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Alycia

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Alycia

I live in New York

I teach 3rd grade

I am an almost-digital-native and Ms. Frizzle wannabe

Rhonda

I live in New Jersey

I teach 6th grade literacy

I am passionate about my students becoming lifelong readers and writers

Beth

I live in Michigan

I teach 3rd grade

I am an enthusiastic teacher and techie, and a mom of three boys

Erin

I live in Michigan

I teach 2nd grade

I am a Tweet loving, technology integrating, mom of two with a passion for classroom design!

John

I live in New York

I teach writing for grades 5-8

I am a sharpener of minds who keeps students' thinking on point

Kriscia

I live in California

I teach 2nd and 3rd grades

I am an eager educator, on the hunt to find the brilliance in all

Brian

I live in North Carolina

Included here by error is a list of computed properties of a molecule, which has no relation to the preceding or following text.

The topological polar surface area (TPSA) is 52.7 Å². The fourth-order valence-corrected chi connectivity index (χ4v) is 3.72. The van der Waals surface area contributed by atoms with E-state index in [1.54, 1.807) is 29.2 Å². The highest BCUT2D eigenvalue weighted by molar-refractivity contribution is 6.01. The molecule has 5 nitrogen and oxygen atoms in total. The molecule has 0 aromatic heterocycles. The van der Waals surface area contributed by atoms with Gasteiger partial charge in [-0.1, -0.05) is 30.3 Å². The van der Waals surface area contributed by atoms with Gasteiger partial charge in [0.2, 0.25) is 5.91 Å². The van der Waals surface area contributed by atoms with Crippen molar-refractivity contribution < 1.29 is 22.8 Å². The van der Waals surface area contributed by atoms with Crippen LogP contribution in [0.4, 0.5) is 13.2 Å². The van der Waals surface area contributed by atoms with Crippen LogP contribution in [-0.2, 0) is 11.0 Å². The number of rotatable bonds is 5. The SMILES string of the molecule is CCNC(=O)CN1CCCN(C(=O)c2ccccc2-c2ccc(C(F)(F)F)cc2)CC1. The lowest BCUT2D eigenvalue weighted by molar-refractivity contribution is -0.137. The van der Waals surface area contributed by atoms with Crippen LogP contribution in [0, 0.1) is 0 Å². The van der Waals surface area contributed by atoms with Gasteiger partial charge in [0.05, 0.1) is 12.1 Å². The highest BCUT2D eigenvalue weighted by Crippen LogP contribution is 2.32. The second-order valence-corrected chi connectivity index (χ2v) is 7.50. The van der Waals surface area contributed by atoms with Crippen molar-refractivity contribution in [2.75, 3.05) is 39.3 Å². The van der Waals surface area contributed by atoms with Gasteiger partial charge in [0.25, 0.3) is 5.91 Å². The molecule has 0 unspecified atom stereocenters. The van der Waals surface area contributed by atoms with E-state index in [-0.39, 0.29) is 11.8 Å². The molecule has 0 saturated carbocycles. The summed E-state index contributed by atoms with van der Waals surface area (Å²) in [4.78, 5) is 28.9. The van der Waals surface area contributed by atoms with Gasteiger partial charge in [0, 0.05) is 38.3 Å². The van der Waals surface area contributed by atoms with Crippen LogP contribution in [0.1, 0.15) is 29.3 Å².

I teach kindergarten

I am a kindergarten teacher who takes creating a fun, engaging classroom seriously

Meghan

I live in Alabama

I teach 3rd grade

I am an obsessive personality with a creative flair

Lindsey

I live in Illinois

I teach 4th grade

I am a theme-weaving, bargain-hunting, creative public educator

Shari

I live in Idaho

I teach kindergarten

I am a wife, mom, and home chef who loves cooking up ways to make learning fun in school

Christy

I live in New York

I teach K-5 technology

I am a proud supporter of American public education and a tech integrationist

Amanda

I live in Illinois

I teach 1st and 2nd grades

I am a jewelry-making, pet-loving, runner, crafter, and bilingual teacher

Allie

I live in Nevada

I teach kindergerten

I am a loving, enthusiastic teacher whose goal is to make learning exciting for every child

NO-Tech-/LOW-Tech-a-Thon for Sandy Hook Elementary School

By Christy Crawford on December 19, 2012
  • Grades: PreK–K, 1–2, 3–5, 6–8, 9–12

The outpouring of support for the Newtown, Connecticut, community has been tremendous, and ways to contribute abound as evidenced by the Connecticut PTSA website. As a technology integrationist, I have a thought for fundraising that has some beneficial side effects: Turn off electronics, tune into family, and then collect coins for Sandy Hook. This NO-tech-/LOW-tech-a-thon will bring participants closer to their own families and raise funds to help the people of Newtown.